He said for craft chocolatiers to stand out from the top industrial chocolate firms they must opt for simple, quality ingredients.
“My advice would be, know what sells.” He said that companies often feel they must experiment with crazy flavors, but said they needed to be realistic.
He said Vosges Chocolates introduced a successful bacon chocolate bar a few years ago, which led to many imitators.
“But not everyone wants bacon and chocolate… there is another side of the market,” he said.
“You’ll find it’s always caramel, raspberry and a good dark chocolate that work well… simple but extremely good flavors.”
Competing with the big players
Loraschi claimed consumers were often unwilling to pay above $1.25 for an industrial chocolate brand, so bigger firms wishing to improve quality are often hindered by excessive marketing and production costs.
“The overheads are so big, but they can’t keep increasing the price,” he said, claiming the tendency for large players was to spend big in mass production and brand marketing, while sourcing low-cost ingredients.
By comparison, the smaller artisan chocolate firms can often not afford computerized German equipment lines, so should rely on small handmade batches with quality ingredients to differentiate products.
Industrial companies in craft chocolate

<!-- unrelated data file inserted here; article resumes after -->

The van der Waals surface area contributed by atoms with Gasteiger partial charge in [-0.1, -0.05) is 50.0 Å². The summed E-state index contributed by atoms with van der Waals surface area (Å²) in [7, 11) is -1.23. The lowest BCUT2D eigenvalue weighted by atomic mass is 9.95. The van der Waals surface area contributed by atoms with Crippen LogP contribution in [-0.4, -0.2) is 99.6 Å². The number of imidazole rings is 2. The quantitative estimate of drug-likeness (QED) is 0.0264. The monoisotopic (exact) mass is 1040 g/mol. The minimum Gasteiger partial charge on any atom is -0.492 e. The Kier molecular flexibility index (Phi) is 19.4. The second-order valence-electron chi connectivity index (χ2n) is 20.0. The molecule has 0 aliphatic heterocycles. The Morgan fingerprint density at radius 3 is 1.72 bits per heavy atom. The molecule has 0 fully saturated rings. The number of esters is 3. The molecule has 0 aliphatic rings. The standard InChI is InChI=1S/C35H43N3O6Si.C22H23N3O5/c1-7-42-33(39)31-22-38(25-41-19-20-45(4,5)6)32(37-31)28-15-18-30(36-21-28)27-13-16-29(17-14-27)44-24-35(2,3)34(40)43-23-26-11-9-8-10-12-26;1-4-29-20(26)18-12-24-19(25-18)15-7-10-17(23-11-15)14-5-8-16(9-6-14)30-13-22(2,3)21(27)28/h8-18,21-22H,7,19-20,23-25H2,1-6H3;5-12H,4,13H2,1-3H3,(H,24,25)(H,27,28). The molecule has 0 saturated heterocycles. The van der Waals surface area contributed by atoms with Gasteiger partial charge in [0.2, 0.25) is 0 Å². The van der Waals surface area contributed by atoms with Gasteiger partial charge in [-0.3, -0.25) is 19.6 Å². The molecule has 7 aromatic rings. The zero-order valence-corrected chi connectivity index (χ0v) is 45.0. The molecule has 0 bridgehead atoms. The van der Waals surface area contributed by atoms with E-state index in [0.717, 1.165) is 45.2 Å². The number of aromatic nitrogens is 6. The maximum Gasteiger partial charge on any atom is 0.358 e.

The former pastry chef said there was a growing appetite for the major chocolate firms to acquire small artisanal players in the US.
Meanwhile, Swiss premium chocolate firm Lindt outpaced the global chocolate market last year with rapid growth in the US.
But Loraschi claimed larger companies trying to mass produce in the gourmet market may soon struggle to compete in the premium space as US consumers move further away from shelf-stable, mass-produced products.
“Consumers are going back to buying fresh and local,” he said. “People want to buy from the smaller businesses.
“I think the industrial companies do extremely well at what they do, which is mass production, but the consumer in the US is getting tired of big massive production.”
According to IRI , US national candy manufacturers outside the top four grew 2014 sales by 5.7%, compared to 1.9% for the big four: Hershey, Mars, Lindt and Nestlé. The smaller players made up 26% of candy sales in the US market in 2014, it found.
Offers to buy
Loraschi said any craft chocolatier receiving an offer from a larger company must consider it with care.
He received one large offer for his company but turned it down, because he is still in his 40s and feels he still has time to grow the company in his vision.
If you sell, he said, “you have to accept it’s not your company anymore”.
He said larger buyers may want to industrialize production and expand rapidly, leaving a small team struggling to keep pace with demand, ultimately harming the business.
“If you sell your company, you will lose your say and will be outvoted by a marketing director or production manager who wants to see a profit. You are not the star anymore,” he said.